The higher you go, the more grounded you must be PS: Also, please hold your own umbrella!

Irrespective of who you are or become, if you can stay humble and grounded, you can claim to have lived your Life most meaningfully and intelligently.

Obama with Vice-President Ansari
Picture Courtesy: Internet
US President Barack Obama and his wife Michelle were our special guests at this year’s R-Day Parade earlier this week. An unseasonal steady drizzle required that everyone had to deploy umbrellas. While most Indian dignitaries, including Prime Minister Narendra Modi, had people holding up their umbrellas, both Obama and Michelle held up their umbrellas themselves. People across the sub-continent did not miss this subtle cultural trait that differentiates perhaps much of the Western, particularly US, world from us. We are still steeped in wasteful colonial practices, in the name of “tradition” and “protocol”, while folks from the US are – as they are in several other countries – far more humble and down-to-earth. This is an important lesson to be learnt by us in a country where, at the drop of a hat, people switch to a do-you-know-who-I-am mode and drop names to declare their clout and powerful reach.

Obama holding up his own umbrella, to me, is also an un-ignorable spiritual metaphor. The learning is that the higher you ascend, the more powerful and popular you become, the more grounded and humble you must be.  At the end of the day, we must all realize, that we are merely messengers. The art we claim to be masters of, the work that we do, the success we achieve, and the wealth we believe we create, are all manifestations of the energy that flows through us. Simply, Life is expressing itself through us. We are what we are not because of us but in spite of us! This is the truth. So, if you were a musician and music is flowing through you, how can you take credit for the music? How can the microphone – which is what you really are – take any credit for creating the music? The microphone must simply be happy at having been an instrument that helped broadcast the music. Staying humble, therefore, means to know that you cause nothing – neither your successes, nor your failures.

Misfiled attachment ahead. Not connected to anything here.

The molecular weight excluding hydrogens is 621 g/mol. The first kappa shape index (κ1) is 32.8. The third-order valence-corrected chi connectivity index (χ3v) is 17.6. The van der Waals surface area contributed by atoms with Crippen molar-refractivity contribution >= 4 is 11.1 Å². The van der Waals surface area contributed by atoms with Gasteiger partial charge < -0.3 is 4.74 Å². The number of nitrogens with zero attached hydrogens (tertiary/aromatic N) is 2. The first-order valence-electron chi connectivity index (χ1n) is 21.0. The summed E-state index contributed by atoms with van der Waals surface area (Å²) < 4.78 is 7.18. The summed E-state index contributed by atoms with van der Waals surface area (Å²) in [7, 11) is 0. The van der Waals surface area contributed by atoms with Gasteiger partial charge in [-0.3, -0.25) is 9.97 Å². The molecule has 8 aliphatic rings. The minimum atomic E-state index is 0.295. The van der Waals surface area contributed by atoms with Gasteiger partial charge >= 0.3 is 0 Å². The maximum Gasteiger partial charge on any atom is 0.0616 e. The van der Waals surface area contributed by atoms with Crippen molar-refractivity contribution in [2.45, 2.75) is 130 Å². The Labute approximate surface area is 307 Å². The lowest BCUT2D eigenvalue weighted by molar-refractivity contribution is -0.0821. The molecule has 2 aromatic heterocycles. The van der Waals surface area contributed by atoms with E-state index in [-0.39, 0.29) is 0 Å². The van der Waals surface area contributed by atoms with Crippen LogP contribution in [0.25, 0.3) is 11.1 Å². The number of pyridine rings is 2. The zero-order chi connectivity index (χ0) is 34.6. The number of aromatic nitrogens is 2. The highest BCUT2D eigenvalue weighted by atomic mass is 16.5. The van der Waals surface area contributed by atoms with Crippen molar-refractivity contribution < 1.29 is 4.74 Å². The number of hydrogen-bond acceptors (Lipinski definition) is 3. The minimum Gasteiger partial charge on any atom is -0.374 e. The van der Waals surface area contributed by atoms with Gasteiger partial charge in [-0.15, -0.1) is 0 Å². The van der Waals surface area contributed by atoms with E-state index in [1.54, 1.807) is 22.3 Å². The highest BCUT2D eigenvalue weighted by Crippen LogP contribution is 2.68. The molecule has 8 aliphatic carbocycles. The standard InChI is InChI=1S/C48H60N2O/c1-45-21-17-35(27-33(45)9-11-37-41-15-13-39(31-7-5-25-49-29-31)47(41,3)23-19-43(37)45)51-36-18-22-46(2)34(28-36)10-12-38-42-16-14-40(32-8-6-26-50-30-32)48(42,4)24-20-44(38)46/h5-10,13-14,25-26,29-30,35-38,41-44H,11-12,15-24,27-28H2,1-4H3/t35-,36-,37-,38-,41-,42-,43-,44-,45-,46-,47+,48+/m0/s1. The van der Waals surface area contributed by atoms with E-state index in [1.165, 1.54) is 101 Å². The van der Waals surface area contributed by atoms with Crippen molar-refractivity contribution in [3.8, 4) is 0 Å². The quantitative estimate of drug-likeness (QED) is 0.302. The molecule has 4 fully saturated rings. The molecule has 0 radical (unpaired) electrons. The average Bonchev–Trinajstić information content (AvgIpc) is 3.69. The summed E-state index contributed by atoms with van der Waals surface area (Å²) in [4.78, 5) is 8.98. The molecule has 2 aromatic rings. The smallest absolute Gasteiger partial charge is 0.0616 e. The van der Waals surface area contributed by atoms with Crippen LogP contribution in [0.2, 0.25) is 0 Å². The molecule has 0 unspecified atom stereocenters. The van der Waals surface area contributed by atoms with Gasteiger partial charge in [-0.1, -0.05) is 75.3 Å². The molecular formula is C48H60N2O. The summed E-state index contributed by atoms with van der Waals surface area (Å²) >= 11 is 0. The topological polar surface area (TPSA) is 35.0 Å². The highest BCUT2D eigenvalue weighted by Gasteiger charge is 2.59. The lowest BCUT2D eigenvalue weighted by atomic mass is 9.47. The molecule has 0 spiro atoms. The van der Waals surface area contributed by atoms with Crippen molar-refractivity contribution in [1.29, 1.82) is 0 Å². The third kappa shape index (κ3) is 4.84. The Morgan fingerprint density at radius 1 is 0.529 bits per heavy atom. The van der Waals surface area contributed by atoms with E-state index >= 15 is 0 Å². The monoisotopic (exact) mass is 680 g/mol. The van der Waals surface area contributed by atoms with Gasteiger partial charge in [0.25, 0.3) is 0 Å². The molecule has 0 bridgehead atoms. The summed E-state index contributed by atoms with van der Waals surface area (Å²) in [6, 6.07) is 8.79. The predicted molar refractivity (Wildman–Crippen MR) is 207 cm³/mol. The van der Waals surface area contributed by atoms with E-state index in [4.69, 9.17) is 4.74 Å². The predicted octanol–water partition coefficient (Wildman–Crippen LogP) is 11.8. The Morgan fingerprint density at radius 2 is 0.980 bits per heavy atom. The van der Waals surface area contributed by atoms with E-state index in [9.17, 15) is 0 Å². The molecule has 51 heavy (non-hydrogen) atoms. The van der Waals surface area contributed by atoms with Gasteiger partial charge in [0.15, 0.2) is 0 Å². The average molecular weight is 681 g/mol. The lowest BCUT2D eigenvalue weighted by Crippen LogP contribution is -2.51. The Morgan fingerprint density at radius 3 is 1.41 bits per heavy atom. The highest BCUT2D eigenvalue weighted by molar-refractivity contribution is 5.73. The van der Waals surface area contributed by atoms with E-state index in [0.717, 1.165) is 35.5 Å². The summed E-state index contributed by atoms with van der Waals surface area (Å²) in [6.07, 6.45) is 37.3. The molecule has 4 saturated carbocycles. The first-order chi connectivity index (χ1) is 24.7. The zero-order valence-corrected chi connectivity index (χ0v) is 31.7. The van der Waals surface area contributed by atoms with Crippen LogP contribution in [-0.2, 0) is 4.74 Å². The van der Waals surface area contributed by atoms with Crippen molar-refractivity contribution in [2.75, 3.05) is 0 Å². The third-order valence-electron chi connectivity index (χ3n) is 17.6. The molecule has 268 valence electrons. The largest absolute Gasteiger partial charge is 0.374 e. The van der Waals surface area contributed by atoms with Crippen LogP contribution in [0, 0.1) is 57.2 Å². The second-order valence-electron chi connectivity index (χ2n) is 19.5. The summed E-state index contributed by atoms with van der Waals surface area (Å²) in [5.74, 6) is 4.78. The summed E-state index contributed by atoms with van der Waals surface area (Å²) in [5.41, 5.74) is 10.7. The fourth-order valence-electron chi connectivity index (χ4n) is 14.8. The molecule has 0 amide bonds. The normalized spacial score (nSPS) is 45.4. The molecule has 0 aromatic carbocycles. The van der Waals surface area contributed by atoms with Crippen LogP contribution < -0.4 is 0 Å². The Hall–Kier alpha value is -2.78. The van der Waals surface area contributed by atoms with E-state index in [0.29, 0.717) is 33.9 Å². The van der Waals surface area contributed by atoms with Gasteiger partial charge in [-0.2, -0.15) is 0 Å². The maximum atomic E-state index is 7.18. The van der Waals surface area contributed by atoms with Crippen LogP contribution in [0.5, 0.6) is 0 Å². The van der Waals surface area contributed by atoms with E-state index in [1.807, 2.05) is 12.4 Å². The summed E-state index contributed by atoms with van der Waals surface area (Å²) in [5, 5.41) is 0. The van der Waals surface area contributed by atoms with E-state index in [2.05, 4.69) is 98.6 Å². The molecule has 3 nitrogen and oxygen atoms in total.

Does a PM need an umbrella “holder”?
Picture Courtesy: Internet
Of course, the world around us is unevenly skewed in favor of those who declare their might and success with pomp and a misplaced sense of self-worth. To them, they are unfortunately the majority, their hard work has led to their success and so they insist they have the right to flaunt it. Which is why a Mukesh Ambani chooses to build and live in an Antilla and Narendra Modi, apart from not wanting to hold his own umbrella, loved being in pin-stripes that had his name embroidered in place of the stripes! Contrast that with Amitabh Bachchan who, last week, was asked by NDTV’s Barkha Dutt to describe himself in a line. He replied, with his legendary, trademark, humility: “Just another name!”